While “targeted'” interventions that estimate short-term effects of specific programs advance research and provide valuable evidence for policy makers, they generally reveal little-to-nothing about the best combination of policies and programs to support women throughout their education and into the labor force. Even general poverty reduction efforts like cash transfers aren’t enough to answer this important question. We can see some evidence of a gap between educational attainment and labor force participation by regressing the change in labor force participation rates on the change in female years of schooling over the same period. As shown in Figure 2 and Table 1 (at the end of this post), there is no association between the recent increases in female years of schooling and female labor force participation, even when adjusting for regional fixed effects.
Figure 2. Change in country-level female labor force participation rates vs the change in years of schooling (both population 15+), 1990 to 2010. Educational attainment data from the Barro-Lee dataset and labor force participation rates from the World Bank World Development Indicators dataset.
We also need more data on the long-term impacts of programs and policies. As noted in a recent working paper of long-run impacts in development economics, we know little about long-term effects of development programs . However, the review also notes early studies in cash transfer programs that began in the 2000s may be amendable to long-term follow-ups. Additionally, they discuss methods to make the long-run program evaluations more successful, including alternative research design and data from utilizing administrative sources, remote sensing, and cell phones.
In addition to pursuing longer-term evaluations of experimental interventions, researchers should continue to conduct quasi-experimental studies that estimate causal effects using observational data. Methods like instrumental variables, difference-in-difference, regression discontinuity, and propensity score matching and weighting enable estimation of causal effects from programs and policies without randomization. While experimental studies are typically considered the “gold standard” for causal inference, the careful design of observational studies can enable exploration of a broader set of important causal questions, including long-term effects.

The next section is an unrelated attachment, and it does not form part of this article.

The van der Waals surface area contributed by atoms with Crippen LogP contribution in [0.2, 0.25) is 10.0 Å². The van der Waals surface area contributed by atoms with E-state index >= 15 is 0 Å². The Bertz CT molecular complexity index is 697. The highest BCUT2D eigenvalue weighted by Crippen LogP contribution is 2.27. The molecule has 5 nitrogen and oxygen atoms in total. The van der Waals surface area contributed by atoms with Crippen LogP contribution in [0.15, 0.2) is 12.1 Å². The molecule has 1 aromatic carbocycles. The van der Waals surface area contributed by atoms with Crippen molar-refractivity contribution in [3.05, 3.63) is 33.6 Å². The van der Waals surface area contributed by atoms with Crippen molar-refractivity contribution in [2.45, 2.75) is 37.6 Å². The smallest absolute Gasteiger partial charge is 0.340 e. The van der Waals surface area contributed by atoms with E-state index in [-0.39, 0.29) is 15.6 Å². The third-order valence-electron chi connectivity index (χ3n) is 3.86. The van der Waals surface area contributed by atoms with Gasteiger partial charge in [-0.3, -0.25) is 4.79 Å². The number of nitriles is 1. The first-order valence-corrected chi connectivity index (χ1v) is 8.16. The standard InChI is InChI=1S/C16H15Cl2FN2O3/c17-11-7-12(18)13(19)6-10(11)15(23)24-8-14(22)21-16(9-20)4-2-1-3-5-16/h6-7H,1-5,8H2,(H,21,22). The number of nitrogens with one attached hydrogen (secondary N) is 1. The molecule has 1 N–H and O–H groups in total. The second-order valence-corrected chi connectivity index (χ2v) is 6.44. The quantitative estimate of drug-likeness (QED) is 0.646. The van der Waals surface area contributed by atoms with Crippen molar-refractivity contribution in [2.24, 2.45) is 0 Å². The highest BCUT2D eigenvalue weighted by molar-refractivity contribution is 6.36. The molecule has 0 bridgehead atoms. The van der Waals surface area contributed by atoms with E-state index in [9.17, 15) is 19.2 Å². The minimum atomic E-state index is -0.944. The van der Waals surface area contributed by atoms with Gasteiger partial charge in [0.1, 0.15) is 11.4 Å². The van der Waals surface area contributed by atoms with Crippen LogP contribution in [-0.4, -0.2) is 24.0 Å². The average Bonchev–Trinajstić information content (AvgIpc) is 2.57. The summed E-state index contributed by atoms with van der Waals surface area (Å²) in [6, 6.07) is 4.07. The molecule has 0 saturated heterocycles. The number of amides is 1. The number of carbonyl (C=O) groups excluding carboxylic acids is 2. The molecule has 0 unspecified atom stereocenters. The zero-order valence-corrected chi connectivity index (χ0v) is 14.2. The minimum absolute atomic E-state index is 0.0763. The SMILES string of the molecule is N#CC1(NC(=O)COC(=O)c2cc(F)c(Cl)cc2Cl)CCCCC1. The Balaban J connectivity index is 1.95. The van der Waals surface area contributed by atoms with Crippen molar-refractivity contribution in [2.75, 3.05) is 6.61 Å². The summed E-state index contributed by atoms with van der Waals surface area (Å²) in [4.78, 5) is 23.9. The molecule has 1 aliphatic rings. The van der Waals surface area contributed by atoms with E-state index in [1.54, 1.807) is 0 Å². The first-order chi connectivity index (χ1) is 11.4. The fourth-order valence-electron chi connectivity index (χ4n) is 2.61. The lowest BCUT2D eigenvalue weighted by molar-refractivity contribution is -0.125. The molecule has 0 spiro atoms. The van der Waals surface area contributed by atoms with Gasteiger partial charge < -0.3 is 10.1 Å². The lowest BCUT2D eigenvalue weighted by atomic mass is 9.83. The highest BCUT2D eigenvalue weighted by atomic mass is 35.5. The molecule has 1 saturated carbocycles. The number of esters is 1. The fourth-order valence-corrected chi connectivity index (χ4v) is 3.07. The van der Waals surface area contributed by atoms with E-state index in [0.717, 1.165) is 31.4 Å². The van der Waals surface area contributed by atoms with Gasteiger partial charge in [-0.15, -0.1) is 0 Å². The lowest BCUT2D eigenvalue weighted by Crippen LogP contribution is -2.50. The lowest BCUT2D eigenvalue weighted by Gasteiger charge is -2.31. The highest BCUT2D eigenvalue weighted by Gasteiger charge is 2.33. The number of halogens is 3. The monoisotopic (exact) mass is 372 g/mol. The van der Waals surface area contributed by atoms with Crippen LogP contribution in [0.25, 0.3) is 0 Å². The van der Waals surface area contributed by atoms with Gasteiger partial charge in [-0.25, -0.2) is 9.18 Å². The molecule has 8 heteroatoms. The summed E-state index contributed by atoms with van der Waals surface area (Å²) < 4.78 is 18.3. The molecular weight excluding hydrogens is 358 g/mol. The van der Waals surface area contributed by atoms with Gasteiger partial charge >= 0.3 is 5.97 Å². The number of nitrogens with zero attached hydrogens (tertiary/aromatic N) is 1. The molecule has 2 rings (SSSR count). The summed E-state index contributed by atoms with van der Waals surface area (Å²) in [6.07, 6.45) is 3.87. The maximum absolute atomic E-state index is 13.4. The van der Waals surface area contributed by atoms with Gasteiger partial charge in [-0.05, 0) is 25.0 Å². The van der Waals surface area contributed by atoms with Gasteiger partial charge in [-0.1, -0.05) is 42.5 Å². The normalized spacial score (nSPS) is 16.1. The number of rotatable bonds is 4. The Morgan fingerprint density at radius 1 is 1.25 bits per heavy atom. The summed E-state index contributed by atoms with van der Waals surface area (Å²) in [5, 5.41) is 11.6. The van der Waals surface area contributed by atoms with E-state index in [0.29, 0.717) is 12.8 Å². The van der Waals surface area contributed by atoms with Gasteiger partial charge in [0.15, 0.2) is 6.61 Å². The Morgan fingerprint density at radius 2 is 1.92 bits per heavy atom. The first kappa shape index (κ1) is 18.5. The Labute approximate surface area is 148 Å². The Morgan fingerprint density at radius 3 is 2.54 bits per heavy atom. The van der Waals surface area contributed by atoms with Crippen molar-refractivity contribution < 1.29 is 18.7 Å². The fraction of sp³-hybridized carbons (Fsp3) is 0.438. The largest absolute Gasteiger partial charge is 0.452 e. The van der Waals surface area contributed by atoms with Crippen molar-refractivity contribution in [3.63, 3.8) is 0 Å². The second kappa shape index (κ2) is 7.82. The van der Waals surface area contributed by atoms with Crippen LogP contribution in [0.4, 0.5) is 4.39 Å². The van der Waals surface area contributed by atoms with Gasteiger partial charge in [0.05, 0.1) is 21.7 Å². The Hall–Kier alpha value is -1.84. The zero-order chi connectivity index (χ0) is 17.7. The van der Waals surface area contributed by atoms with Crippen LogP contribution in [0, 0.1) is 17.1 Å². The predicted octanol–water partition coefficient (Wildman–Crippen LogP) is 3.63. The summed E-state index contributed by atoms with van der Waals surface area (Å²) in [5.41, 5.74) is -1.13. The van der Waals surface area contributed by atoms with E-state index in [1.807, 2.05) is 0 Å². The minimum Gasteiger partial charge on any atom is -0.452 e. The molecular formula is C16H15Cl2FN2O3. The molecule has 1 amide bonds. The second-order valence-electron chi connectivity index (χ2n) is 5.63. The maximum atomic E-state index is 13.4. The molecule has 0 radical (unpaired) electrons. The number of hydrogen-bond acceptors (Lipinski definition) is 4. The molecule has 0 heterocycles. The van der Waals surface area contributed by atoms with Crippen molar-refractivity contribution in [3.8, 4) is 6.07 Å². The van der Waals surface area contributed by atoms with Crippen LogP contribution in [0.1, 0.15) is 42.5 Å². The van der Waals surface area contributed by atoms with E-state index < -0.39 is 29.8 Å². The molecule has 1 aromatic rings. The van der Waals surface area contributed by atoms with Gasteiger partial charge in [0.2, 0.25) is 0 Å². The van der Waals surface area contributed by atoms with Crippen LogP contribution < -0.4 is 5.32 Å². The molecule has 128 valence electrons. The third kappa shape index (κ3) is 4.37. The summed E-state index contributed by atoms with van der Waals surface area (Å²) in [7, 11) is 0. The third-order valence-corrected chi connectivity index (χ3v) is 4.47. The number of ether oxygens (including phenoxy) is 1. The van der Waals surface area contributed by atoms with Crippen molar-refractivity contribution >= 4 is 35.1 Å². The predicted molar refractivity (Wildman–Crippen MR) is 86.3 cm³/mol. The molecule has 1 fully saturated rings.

This call for more holistic programs and long-term evaluations isn’t to say that we shouldn’t continue to design and test focused, short-term programs. It may be that these more reductionist approaches actually achieve better long-term outcomes for women than comprehensive programs. Taking a more holistic approach to the design of future interventions will provide evidence of the best ways to shift the next generation through education and into empowering employment opportunities.
 This is an issue in evaluating social programs everywhere, not just in international development, as noted in this post from Straight Talk on Evidence. Another post from Straight Talk on Evidence highlights an exceptional example of a long-term RCT evaluation of a workforce training program for low-income individuals.
Table 1. Regression of the change in female labor force participation from 1990 to 2010 against change in female years of schooling during the same period. Model 1 does not adjust for anything, model 2 adjusts for regional fixed effects.